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Stadium subsidies are just corporate welfare for sports moguls

Michael Schaus
Michael Schaus
Opinion
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Given the rate at which we’re acquiring professional sports teams from the Bay Area, maybe Las Vegas could change its name to “New Oakland.”

Just years after Las Vegas successfully lured Oakland’s former football team to the region with the single largest stadium subsidy in American history, the Oakland A’s are now seeking their turn to be courted away from the California coast with a bucket of taxpayer dollars. 

Ostensibly, the A’s are merely looking for a place to build a new stadium. However, it’s hard to escape the conclusion that they are actually shopping around for a local government willing to foot part of the bill for their field of dreams. 

Gov. Steve Sisolak told The Nevada Independent as much, confirming that the A’s “wanted some public money” to build their ballpark somewhere among the neon lights of Las Vegas — which hardly makes them unique among sports franchises. Not only is Clark County dipping into reserve funds to finance its debt on Allegiant Stadium, but the Henderson Silver Knights also have raided public coffers in recent years for their own facilities in the southern part of the Valley. And, nationally, using public dollars to build, maintain and improve the playthings of sports teams and their billionaire owners has become commonplace.

To his credit, Gov. Sisolak seems to be playing hard to get — refusing, at least for the time being, to follow in the steps of his predecessor with tax hikes or a special session. Nonetheless, public dollars remain a real part of the discussion as the team bids on possible locations for its future stadium.  

And why wouldn’t it be? After all, there are plenty of vocal sports fans — who politicians know are also registered voters — who would see the arrival of a Major League Baseball team as a substantial win for their community, even if it did require a hefty bribe from the treasury. However, as tempting as it might be to put the burden on taxpayers to ensure a bunch of highly paid athletes can play a child’s game in the city’s backyard, the economics of such publicly funded sports ventures simply aren’t in the favor of those who are forced to pay it.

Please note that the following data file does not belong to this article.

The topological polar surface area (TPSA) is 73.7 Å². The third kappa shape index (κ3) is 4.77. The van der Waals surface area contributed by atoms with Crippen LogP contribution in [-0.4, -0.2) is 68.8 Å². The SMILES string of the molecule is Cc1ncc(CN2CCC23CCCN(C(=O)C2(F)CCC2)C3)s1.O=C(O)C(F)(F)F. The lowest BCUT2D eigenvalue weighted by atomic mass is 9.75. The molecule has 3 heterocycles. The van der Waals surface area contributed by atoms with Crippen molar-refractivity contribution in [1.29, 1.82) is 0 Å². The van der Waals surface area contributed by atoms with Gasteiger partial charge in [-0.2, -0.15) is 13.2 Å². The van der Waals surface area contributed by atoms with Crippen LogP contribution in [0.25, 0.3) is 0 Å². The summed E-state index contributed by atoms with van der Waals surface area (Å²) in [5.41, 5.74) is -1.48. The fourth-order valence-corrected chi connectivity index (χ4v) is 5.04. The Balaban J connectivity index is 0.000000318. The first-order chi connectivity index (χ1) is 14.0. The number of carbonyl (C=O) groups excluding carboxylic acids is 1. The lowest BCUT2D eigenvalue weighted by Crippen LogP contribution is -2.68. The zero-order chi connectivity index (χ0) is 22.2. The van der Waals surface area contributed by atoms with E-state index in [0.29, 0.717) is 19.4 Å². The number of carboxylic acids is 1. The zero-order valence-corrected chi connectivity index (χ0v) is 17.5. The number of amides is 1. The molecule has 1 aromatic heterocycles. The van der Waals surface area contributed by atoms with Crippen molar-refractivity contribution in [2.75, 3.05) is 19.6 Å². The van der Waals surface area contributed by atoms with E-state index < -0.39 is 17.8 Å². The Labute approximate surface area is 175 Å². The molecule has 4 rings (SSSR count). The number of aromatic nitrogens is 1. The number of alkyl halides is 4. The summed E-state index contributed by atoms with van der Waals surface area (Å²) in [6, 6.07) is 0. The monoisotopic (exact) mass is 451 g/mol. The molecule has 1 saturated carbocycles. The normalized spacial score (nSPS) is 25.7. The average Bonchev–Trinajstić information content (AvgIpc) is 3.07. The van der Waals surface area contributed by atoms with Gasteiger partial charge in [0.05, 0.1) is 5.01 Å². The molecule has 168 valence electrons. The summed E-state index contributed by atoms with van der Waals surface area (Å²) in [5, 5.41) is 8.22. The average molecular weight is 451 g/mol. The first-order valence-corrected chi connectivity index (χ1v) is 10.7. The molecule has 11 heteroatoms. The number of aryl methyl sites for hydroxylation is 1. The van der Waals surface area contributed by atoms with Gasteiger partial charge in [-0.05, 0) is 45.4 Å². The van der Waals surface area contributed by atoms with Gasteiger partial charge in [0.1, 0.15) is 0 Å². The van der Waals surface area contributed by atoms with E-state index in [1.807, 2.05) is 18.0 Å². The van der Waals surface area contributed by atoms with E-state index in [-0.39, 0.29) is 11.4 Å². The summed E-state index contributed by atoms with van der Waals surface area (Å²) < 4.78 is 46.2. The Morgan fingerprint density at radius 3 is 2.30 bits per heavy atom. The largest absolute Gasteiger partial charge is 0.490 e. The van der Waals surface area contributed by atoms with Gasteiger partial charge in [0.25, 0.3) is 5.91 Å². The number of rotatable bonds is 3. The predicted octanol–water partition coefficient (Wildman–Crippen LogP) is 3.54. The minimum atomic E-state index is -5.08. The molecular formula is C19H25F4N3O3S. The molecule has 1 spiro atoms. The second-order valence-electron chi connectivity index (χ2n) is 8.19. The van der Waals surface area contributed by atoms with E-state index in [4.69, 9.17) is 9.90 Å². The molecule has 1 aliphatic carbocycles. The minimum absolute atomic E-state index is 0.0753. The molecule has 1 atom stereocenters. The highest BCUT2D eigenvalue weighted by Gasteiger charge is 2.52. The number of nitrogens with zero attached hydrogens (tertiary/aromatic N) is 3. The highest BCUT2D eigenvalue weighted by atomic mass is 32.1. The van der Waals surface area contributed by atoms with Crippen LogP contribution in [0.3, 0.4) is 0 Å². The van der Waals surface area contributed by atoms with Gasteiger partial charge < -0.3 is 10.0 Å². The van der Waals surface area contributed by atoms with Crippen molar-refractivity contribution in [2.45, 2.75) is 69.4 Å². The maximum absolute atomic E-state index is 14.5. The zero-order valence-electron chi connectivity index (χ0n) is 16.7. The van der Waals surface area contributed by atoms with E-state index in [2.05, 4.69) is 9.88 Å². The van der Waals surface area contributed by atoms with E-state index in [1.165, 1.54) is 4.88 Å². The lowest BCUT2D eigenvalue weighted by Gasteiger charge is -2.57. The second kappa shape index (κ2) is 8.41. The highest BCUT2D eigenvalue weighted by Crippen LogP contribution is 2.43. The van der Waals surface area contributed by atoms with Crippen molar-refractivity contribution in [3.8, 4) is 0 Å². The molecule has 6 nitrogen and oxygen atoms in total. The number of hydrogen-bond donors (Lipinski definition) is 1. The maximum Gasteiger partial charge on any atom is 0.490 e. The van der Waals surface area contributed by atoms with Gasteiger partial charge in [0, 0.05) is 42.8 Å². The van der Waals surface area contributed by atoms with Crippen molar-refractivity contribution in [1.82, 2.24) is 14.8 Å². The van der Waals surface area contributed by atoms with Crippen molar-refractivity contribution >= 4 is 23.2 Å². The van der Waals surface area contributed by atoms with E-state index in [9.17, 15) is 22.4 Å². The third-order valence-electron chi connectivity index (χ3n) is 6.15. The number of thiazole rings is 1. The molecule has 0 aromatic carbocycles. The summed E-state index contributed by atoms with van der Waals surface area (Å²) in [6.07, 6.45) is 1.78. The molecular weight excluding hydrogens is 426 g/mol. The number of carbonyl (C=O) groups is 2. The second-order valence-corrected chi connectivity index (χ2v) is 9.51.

Not only have numerous studies demonstrated that the promised economic benefits never actually manifest, but such projects can even create a drain on the local economy over the long haul. In fact, one doesn’t even have to look that far to see the failed economics of giving sports moguls taxpayer dollars in exchange for geographical loyalty — one merely has to look to Oakland, itself. 

“The bright side of the bay” lured the Raiders back to the area in the mid 90s by shoveling hundreds of millions of dollars into a stadium renovation — a debt that Alameda County residents are still paying off to the tune of $13 million per year, despite the team having left for a shiny new stadium in the middle of the Mojave. 

And what kind of economic windfall did Oakland residents see during the Raiders’ stint in the Bay Area? Well, if it provided any value beyond a sense of community for football fans, one would be hard pressed to uncover what exactly it was. Despite continued payments until 2025 for the stadium renovations, Oakland has some of the worst roads in the nation, the school district suffers from staffing shortfalls and the city struggles with a homeless population it can’t afford to properly house